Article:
Once, while outside the breakwater, we took about fifty gallons of seawater over the rail, and found ourselves in one of those true "sink or swim" situations.
As Sean and I went nuts with the buckets, and Tyson traded back and forth between baling with the sessola and keeping the boat steady with the remo, we learned a thing or two about the discipline of "keeping more water on the outside of the hull, than on the inside".

Waves were rolling in, we did our best to stabilize the gondola, baling while balancing, we pressed-on and brought her back on top of the surface. As the wind was about to put us on the rocks, we began rowing again - first out to sea about fifty yards, and then turning in to enter the breakwater of Huntington Harbor. The experience at sea was exhilarating. It tested our resolve, and steeled our determination. Sure, I would have rather kept my socks dry, but the satisfaction of "fixing the problem with buckets and oars" was worth it.
It was a true adventure - the type you talk about for years.

Sunday, May 18, 2008


As I've indicated in previous posts, Venice, California had many gondolas in it's heyday; as many as three dozen by some accounts.
We have two kinds of visual reference materials to determine what the gondolas looked like:
monochrome (black and white) photographs,
and postcard images.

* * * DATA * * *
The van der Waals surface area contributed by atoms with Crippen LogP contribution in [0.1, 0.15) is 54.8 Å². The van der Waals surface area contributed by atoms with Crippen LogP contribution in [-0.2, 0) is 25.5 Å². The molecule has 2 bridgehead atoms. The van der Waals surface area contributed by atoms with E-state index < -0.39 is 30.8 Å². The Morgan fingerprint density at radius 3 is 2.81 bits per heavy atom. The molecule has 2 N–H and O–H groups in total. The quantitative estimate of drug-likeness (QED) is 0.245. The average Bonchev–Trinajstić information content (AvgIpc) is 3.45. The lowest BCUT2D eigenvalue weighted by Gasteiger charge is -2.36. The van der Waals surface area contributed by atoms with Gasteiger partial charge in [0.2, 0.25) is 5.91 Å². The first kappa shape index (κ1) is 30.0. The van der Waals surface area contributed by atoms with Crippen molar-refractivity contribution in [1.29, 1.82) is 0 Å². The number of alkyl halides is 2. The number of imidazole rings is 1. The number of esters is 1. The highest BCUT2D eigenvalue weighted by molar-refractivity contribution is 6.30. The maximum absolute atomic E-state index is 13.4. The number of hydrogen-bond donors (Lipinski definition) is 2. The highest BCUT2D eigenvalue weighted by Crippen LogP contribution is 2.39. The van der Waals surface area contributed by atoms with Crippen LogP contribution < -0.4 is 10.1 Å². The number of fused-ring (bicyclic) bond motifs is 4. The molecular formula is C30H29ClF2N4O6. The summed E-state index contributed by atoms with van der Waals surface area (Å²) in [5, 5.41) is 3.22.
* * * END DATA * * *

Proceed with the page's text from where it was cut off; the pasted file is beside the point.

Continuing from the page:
In many cases, postcard images of the time were simply colorized or re-touched monochrome images. Rarely were they considered to be important in preserving history - they were often designed solely with aesthetics in mind. In some cases these postcard images were put together by artists, and sometimes they made mistakes or didn't render the gondolas perfectly.

So with the above factors in mind, we can't make statements with absolute certainty, but it seems that at least a few of the gondolas in Venice, California in the early part of the twentieth century, were painted colors other than black.

My post from February 25th goes into more detail regarding the colors these gondolas were painted.
Red seems to have been a popular color; either that or there was one red gondola which was featured in many postcards.
My post from April 2nd of 2008 shows a gondola with red hull-sides and tan decks.
It's entirely possible that the gondola in the above close-up was the same gondola as the one featured in the post from April 2nd.
Of course, it's also possible that the artists who colorized many of the postcards chose to deviate from the norm, although it seems unlikely with so many images with red or green gondolas, the one from my March 4th post with a white gondola, and the fact that gondolas come standard in black.
I believe we have strong evindence that the gondoliers or staff went out of their way to use other colors.

This next postcard shows a red gondola with what appears to be a brown deck.
The gondolier had good reason to roll up his sleeves with nine passengers.
After closer inspection, I think every one of the passengers was wearing some kind of a hat. My, how things have changed.

This last postcard strikes me as an example of an inaccurate rendering. The gondola is red, and has a crescent shape, but it sure seems to have been "drawn in" after the fact - like the boss said "hey, that looks great, but can you put a gondola in there? Make it a red one."

Take a look for yourself.